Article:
Gochujang Explorations In Our Korean Pantry

A Seattle chef gives us the lowdown on a Korean staple

We may receive a commission on purchases made from links.

Practically every culture has crafted a way to add chile heat to a dish.

A lot of the time, that kick comes in the form of hot sauce. In Korean cuisine, that added heat is typically from gochujang, a paste in which the essence of peppers is balanced with the fermented sweetness of glutinous rice.

Rachel Yang, chef of Joule and Revel in Seattle, uses the nuanced paste in everything from vinaigrette to soup. So we asked her for a few tips on cooking with the Korean staple.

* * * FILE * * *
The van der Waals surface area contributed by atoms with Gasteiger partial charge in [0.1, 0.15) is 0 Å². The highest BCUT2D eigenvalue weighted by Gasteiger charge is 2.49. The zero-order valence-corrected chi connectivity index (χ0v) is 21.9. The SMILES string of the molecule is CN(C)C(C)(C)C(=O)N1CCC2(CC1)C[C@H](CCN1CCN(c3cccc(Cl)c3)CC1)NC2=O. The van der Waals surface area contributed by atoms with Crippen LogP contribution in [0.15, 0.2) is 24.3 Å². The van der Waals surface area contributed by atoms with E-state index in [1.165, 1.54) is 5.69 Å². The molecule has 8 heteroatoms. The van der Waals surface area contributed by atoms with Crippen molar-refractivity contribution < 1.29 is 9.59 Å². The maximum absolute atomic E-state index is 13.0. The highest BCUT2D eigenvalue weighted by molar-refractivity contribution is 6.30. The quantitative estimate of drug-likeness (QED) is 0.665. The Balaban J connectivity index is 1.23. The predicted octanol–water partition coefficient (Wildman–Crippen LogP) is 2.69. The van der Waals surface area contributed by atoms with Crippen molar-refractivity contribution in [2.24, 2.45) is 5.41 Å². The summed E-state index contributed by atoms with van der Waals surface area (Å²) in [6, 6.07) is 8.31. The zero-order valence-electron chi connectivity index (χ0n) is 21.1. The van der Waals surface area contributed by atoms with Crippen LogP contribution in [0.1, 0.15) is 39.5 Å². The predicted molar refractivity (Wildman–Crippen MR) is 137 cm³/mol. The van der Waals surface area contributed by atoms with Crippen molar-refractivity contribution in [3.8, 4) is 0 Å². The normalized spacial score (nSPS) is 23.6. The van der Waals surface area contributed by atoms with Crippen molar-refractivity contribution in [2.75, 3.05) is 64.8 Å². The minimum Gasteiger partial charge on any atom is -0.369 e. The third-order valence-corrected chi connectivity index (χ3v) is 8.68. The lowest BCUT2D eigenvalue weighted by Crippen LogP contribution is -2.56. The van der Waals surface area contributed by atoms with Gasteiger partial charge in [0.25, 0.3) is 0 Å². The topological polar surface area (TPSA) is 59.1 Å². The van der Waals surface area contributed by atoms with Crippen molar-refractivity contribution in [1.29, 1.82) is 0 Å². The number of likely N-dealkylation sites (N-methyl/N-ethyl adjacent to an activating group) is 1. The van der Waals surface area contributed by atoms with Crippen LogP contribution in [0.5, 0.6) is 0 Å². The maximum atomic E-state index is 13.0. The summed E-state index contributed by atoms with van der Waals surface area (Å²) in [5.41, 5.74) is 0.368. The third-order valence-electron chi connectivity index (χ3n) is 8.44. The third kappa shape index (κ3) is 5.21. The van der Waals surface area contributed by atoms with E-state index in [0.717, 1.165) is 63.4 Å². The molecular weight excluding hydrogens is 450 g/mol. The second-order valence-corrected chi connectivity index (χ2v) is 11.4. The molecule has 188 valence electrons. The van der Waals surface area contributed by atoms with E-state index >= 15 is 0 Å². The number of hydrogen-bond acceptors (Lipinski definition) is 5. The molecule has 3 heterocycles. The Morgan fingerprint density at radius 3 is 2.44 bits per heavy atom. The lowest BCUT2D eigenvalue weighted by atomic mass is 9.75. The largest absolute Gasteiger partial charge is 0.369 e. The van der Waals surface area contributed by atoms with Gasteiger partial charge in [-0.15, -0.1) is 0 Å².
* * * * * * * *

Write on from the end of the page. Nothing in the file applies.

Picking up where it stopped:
"Its sweetness makes it very versatile," Yang told us. As proof, she even uses a little bit in a frozen soufflé with salty pistachio and apricot chutney. Like sweet-sour Italian agrodolce, gochujang is a great complement to meat, as with Yang's easy-to-make meatballs (see Yang's recipe).

It's also a great condiment: Whisk into oil for a dressing for cold seafood salad, or blend with mayonnaise for a dipping sauce for French fries.

Yang prefers the Soon Chang brand, which isn't too spicy–perfect for gochujang first-timers. The paste can be stored for several months in the refrigerator; bring it to room temperature before using.

Winter is coming; turn the heat on.